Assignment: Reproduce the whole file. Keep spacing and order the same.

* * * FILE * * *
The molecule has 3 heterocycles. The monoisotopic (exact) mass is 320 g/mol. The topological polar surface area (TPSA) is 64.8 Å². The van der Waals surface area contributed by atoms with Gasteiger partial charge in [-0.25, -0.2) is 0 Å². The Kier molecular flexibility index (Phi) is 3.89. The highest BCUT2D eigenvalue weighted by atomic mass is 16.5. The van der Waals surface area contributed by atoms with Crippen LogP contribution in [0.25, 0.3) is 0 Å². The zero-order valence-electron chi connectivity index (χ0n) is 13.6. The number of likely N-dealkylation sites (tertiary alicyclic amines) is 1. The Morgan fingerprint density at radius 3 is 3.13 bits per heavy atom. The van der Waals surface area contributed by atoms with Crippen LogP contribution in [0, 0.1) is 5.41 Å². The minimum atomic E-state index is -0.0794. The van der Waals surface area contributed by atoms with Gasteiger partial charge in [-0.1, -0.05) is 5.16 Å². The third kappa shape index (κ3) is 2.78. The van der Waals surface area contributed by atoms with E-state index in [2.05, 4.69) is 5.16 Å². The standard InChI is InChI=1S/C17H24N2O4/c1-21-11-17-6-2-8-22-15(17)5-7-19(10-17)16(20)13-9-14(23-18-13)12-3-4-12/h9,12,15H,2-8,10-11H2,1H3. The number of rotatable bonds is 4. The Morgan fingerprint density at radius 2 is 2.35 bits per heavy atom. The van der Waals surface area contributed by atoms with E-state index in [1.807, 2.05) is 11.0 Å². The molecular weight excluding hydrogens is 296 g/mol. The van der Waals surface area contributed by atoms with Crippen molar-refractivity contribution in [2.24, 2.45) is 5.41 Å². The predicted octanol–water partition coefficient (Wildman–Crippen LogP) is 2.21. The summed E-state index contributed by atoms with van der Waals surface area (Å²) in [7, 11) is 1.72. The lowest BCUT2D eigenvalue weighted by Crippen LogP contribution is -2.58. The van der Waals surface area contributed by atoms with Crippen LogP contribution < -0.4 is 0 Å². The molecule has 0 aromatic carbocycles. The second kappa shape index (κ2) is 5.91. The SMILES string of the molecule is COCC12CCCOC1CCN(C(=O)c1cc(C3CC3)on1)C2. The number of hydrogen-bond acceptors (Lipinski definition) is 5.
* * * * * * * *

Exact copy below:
The molecule has 3 heterocycles. The monoisotopic (exact) mass is 320 g/mol. The topological polar surface area (TPSA) is 64.8 Å². The van der Waals surface area contributed by atoms with Gasteiger partial charge in [-0.25, -0.2) is 0 Å². The Kier molecular flexibility index (Phi) is 3.89. The highest BCUT2D eigenvalue weighted by atomic mass is 16.5. The van der Waals surface area contributed by atoms with Crippen LogP contribution in [0.25, 0.3) is 0 Å². The zero-order valence-electron chi connectivity index (χ0n) is 13.6. The number of likely N-dealkylation sites (tertiary alicyclic amines) is 1. The Morgan fingerprint density at radius 3 is 3.13 bits per heavy atom. The van der Waals surface area contributed by atoms with Crippen LogP contribution in [0, 0.1) is 5.41 Å². The minimum atomic E-state index is -0.0794. The van der Waals surface area contributed by atoms with Gasteiger partial charge in [-0.1, -0.05) is 5.16 Å². The third kappa shape index (κ3) is 2.78. The van der Waals surface area contributed by atoms with E-state index in [2.05, 4.69) is 5.16 Å². The standard InChI is InChI=1S/C17H24N2O4/c1-21-11-17-6-2-8-22-15(17)5-7-19(10-17)16(20)13-9-14(23-18-13)12-3-4-12/h9,12,15H,2-8,10-11H2,1H3. The number of rotatable bonds is 4. The Morgan fingerprint density at radius 2 is 2.35 bits per heavy atom. The van der Waals surface area contributed by atoms with E-state index in [1.807, 2.05) is 11.0 Å². The molecular weight excluding hydrogens is 296 g/mol. The van der Waals surface area contributed by atoms with Crippen molar-refractivity contribution in [2.24, 2.45) is 5.41 Å². The predicted octanol–water partition coefficient (Wildman–Crippen LogP) is 2.21. The summed E-state index contributed by atoms with van der Waals surface area (Å²) in [7, 11) is 1.72. The lowest BCUT2D eigenvalue weighted by Crippen LogP contribution is -2.58. The van der Waals surface area contributed by atoms with Crippen LogP contribution < -0.4 is 0 Å². The molecule has 0 aromatic carbocycles. The second kappa shape index (κ2) is 5.91. The SMILES string of the molecule is COCC12CCCOC1CCN(C(=O)c1cc(C3CC3)on1)C2. The number of hydrogen-bond acceptors (Lipinski definition) is 5.